******HEY JAMES***** If you find that the battery drains on your Envy X2 even while off (shutdown), go into BIOS and disable the USB charge mode. Like other netbooks this mode will slowly drain the battery while off. The keyboard battery will always recharge the tablet but that is fairly efficient. The X2 is pretty amazing (except for the Beats audio)
  • Now that you have been using the HP Envy X2 ...

    for some time, do you find yourself wishing it had a larger screen very often (11.6 " ?) and if so how frequently would you say you connect it to larger monitor or switch to somethig with a bigger screen. I am hitting 45 years and starting to have a bit more trouble seeing smaller things. I would want to do some PC remote control using RDP and wonder if the smaller screen would be too much of a sacrifice as opposed to a 15" laptop. Any thoughts/feedback would be appreciated.
    • No big screen here

      I find the Envy screen to be fine for me. I have never connected it to a larger monitor, nor do I with any laptop I use.
    • It depends

      I have Surface Pro and Lenovo G570. I use my Surface Pro with Visual Studio and Visio for on the fly jobs while I am presenting or taking notes. But OTOH, I use my Lenovo G570 for jobs that I would do in my office such as serious coding, code reviews, deployments, configurations apart from providing Solution Architecture.
      Ram U
    • Screen just fine here.

      When I do use remote desktop the 11.6 screen is just fine, but I have very good eyesight. I even prefer it over the 13 inch screen of my Lenovo Yoga.

      Hoever I do find times where I prefer the 10.1 inch form factor of my previous Asus Transformer or the Asus Vivotab series of windows8 devices.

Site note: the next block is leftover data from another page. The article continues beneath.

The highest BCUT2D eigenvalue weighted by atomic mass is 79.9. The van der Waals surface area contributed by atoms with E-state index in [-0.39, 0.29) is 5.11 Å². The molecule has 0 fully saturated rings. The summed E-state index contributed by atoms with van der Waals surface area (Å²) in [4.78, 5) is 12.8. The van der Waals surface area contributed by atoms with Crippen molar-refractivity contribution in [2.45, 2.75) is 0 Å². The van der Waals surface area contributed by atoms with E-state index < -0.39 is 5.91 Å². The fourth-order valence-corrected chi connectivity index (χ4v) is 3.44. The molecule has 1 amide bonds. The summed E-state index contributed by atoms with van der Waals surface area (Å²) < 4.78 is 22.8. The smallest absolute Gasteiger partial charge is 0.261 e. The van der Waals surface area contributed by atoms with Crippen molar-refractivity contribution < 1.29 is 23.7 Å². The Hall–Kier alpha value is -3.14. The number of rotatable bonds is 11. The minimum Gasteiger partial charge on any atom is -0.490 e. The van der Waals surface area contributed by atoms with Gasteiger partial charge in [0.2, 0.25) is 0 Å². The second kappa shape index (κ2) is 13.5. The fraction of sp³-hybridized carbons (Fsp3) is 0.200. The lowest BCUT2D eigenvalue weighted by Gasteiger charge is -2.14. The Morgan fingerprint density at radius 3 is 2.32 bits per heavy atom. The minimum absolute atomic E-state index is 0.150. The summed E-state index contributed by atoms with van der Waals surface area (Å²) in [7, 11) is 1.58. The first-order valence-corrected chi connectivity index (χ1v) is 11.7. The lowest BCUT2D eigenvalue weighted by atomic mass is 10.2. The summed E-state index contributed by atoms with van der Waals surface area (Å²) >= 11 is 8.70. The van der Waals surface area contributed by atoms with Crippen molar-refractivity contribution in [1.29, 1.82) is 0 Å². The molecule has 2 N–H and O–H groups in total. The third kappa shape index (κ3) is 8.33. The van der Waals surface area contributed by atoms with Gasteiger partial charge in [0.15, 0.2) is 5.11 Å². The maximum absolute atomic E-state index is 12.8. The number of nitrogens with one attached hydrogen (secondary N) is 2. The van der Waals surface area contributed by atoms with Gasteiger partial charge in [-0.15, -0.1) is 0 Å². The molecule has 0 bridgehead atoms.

• It's a very usable screen

      Most netbooks are horrible where you need to really bump the font size on everything and then the window doesn't fit. I find myself bumping the browser zoom about 20% on the X2 but since the screen has good resolution everything still fits fine. Except for video editing, the X2 could be my only device.
  • What's the problem?

    Do you really want to go down into the weeds about why Windows is performing updates to the operating system? I don't. Why is that a problem?

    Microsoft's Secure Computing Initiative from long ago is still in their DNA. Redmond has too much at stake with enterprise customers to let Windows become a vector for malware if it is avoidable. So I, for one, am glad that there are Microsoft updates going on, whether I explicitly know about them or not. While I am much more technically inclined than most of my colleagues, I still not going to second guess whether I should apply an update or not. I'm going to apply all of them. To pick and choose among the offered updates is suicide.

    While the reboots may be an untimely interruption, be happy that when they are finished, you will be better off than before. Isn't that worth something? I know it makes me sleep better at night.
    • OS Updates

      Very, very few people know enough about any OS to pick and chose which updates to install.
      • Errr....

        That's why after a period of time, all critical/security updates will be installed automatically [unless the user changed the setting].
    • I wouldn't mind a notification

      when updates are downloaded and/or ready to be installed. I can see the point James is making. Not that there is some nefarious actions happening behind the scenes of windows8 as the article might be suggesting. Just that a quick note to alert users that updates are ready.
  • Windows 8

    No need to update Windows 8 here. No Metro or schizophrenic desktop experience, no kill switch, I have DVD playback, and even a start menu. is good.
    • @zealaudio

      Wait, you don't need to update your version of Windows? Hmm...
      • RE:

        Shut up Windows 8 Shill-Troll.